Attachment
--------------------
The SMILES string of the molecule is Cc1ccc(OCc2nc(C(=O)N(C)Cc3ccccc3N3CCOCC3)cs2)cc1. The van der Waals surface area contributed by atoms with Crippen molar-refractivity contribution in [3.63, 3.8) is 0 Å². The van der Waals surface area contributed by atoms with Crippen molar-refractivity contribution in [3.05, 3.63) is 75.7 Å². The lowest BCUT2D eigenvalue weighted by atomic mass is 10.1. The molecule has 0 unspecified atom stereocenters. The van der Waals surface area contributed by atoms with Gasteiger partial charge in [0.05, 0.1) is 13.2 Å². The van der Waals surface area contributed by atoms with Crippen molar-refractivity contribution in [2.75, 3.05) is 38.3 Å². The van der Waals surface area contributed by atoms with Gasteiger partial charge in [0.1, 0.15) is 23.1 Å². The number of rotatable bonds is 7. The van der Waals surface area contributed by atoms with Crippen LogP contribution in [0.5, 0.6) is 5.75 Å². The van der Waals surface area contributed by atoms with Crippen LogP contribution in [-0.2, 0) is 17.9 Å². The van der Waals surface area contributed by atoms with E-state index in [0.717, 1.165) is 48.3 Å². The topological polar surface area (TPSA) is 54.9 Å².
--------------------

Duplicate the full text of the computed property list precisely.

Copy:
The SMILES string of the molecule is Cc1ccc(OCc2nc(C(=O)N(C)Cc3ccccc3N3CCOCC3)cs2)cc1. The van der Waals surface area contributed by atoms with Crippen molar-refractivity contribution in [3.63, 3.8) is 0 Å². The van der Waals surface area contributed by atoms with Crippen molar-refractivity contribution in [3.05, 3.63) is 75.7 Å². The lowest BCUT2D eigenvalue weighted by atomic mass is 10.1. The molecule has 0 unspecified atom stereocenters. The van der Waals surface area contributed by atoms with Gasteiger partial charge in [0.05, 0.1) is 13.2 Å². The van der Waals surface area contributed by atoms with Crippen molar-refractivity contribution in [2.75, 3.05) is 38.3 Å². The van der Waals surface area contributed by atoms with Gasteiger partial charge in [0.1, 0.15) is 23.1 Å². The number of rotatable bonds is 7. The van der Waals surface area contributed by atoms with Crippen LogP contribution in [0.5, 0.6) is 5.75 Å². The van der Waals surface area contributed by atoms with Crippen LogP contribution in [-0.2, 0) is 17.9 Å². The van der Waals surface area contributed by atoms with E-state index in [0.717, 1.165) is 48.3 Å². The topological polar surface area (TPSA) is 54.9 Å².